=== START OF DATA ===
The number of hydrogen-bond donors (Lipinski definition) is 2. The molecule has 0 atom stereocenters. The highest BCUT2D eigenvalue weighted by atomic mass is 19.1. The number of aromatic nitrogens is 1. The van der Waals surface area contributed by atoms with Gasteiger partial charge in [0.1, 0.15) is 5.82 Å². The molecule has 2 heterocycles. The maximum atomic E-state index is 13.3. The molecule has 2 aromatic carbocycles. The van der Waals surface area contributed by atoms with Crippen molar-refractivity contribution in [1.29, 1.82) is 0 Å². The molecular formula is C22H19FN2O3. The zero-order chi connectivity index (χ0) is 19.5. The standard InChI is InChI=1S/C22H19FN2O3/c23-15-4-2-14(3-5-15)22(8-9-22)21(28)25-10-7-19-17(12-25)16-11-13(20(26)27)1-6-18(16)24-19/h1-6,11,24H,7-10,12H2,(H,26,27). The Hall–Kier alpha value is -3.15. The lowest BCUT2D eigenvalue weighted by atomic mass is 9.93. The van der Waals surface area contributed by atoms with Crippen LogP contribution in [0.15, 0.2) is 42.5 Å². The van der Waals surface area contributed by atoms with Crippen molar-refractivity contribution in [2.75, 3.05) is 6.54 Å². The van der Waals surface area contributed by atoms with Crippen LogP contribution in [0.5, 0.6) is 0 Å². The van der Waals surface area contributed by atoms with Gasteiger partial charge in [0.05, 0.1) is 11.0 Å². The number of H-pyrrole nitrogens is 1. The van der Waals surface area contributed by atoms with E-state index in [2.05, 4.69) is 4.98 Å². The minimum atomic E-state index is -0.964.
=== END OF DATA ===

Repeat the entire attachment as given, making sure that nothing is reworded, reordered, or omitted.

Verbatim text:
The number of hydrogen-bond donors (Lipinski definition) is 2. The molecule has 0 atom stereocenters. The highest BCUT2D eigenvalue weighted by atomic mass is 19.1. The number of aromatic nitrogens is 1. The van der Waals surface area contributed by atoms with Gasteiger partial charge in [0.1, 0.15) is 5.82 Å². The molecule has 2 heterocycles. The maximum atomic E-state index is 13.3. The molecule has 2 aromatic carbocycles. The van der Waals surface area contributed by atoms with Crippen molar-refractivity contribution in [1.29, 1.82) is 0 Å². The molecular formula is C22H19FN2O3. The zero-order chi connectivity index (χ0) is 19.5. The standard InChI is InChI=1S/C22H19FN2O3/c23-15-4-2-14(3-5-15)22(8-9-22)21(28)25-10-7-19-17(12-25)16-11-13(20(26)27)1-6-18(16)24-19/h1-6,11,24H,7-10,12H2,(H,26,27). The Hall–Kier alpha value is -3.15. The lowest BCUT2D eigenvalue weighted by atomic mass is 9.93. The van der Waals surface area contributed by atoms with Crippen LogP contribution in [0.15, 0.2) is 42.5 Å². The van der Waals surface area contributed by atoms with Crippen molar-refractivity contribution in [2.75, 3.05) is 6.54 Å². The van der Waals surface area contributed by atoms with Crippen LogP contribution in [0.5, 0.6) is 0 Å². The van der Waals surface area contributed by atoms with Gasteiger partial charge in [0.05, 0.1) is 11.0 Å². The number of H-pyrrole nitrogens is 1. The van der Waals surface area contributed by atoms with E-state index in [2.05, 4.69) is 4.98 Å². The minimum atomic E-state index is -0.964.